Sam:   Yeah, but get this. It was all phony, just a hoax cooked up by the TV station. After about a half hour, they put up a message saying, “This is fiction,” but it was too late – the damage had already been done.

Tonya:   So, why did they do it?

Sam:   The station claimed to have broadcast the phony story to call attention to the political and economic issues between the north and the south. The story was so believable that some foreign ambassadors in Brussels called authorities to find out what was going on.

Tonya:   Gosh, what an incredible hoax!

Sam:   It really was, but eventually things calmed down. But even the head of news at the TV station admitted that the hoax had scared more people than they had expected.

Tonya:   Wow, what an amazing experience. I can’t wait to tell my class about it tomorrow!

Exercise 3

Listen to a conversation between two friends. Then check (✓) the correct answers.

1   The baseball pitcher ________.

      a   cuts his hair before games

      b   does a dance before pitching

      c   goes dancing before games

2   The soccer player ________.

      a   shaves his head before games

      b   calls himself the “rabbit guy”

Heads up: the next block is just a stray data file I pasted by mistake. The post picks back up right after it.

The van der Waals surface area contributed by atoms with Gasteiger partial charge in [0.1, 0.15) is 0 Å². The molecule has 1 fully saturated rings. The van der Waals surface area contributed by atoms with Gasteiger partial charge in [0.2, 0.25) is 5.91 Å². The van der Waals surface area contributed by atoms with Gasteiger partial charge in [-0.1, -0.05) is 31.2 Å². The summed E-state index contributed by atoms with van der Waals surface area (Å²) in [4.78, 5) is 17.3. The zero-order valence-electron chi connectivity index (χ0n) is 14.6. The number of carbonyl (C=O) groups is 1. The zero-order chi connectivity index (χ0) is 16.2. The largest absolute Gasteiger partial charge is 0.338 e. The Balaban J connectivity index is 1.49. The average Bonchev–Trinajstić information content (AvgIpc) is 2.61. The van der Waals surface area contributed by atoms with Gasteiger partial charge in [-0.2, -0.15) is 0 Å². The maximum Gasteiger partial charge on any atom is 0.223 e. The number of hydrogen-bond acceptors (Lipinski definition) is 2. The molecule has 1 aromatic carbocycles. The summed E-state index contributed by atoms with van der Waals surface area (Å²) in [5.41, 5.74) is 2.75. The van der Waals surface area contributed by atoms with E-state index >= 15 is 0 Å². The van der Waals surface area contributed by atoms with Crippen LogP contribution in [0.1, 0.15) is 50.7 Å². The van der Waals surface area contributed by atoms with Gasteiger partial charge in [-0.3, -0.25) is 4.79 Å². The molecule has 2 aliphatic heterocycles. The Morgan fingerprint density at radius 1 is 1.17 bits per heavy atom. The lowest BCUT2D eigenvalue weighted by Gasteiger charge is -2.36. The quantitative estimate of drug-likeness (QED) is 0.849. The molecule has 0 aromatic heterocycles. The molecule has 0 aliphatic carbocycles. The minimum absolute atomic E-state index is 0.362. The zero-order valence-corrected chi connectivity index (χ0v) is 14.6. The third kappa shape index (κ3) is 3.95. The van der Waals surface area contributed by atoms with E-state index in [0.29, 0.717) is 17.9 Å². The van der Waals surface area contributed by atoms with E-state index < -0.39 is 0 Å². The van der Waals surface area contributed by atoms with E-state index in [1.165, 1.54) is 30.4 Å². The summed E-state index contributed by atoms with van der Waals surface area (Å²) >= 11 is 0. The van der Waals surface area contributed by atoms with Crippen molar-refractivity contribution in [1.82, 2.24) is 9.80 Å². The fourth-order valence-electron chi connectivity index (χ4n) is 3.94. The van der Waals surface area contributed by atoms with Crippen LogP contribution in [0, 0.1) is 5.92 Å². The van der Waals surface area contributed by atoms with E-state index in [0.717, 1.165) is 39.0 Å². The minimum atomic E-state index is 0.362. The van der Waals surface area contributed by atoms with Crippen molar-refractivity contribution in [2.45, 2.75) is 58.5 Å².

c   cuts his hair every four years

3   Karl makes a wish ________.

      a   whenever he sees the times is 11:11

      b   every day at 11:11

      c   when he sees a clock

4   Jill says ________ keeps her healthy.

      a   listening to “I Feel Good”

      b   going to the doctor

      c   listening to music in the car


1 b   2 c   3 a   4 a


Jill:   Did you see that baseball game last night, Karl? The pitcher was so weird?

Karl:   I know. He always does that little dance before each pitch.

Jill:   I guess he’s pretty superstitious.

Karl:   A lot of athletes are, Jill. You know that basketball player, the one with the shaved head?

Jill:   Uh, are you talking about the rabbit guy?

Karl:   Yeah, that guy! He believes that if his pet rabbit isn’t at every game, his team will lose.

Jill:   Oh, and what about the soccer player who won’t cut his hair until after the World Cup? He gets one haircut every four years!

Karl:   At least he saves some money that way!

Jill:   Do you have any superstitions, Karl?

Karl:   Let me see. I guess making a wish every time the clock says 11:11 is superstitious.

Jill:   Do you really do that every day?

Karl:   No, not every day. It’s just when I happen to look at the clock and it says 11:11.

Jill:   Wow!

Karl:   What about you, Jill?

Jill:   Hmm, yeah, here’s one: Before every checkup at the doctor’s office, I listen to a particular song on my MP3 player.

Karl:   Why do you do that?

Jill:   I don’t know, I guess I think it keeps me healthy.

Karl:   What’s the song?

Jill:   Uh, it’s “I Feel Good,” by James Brown.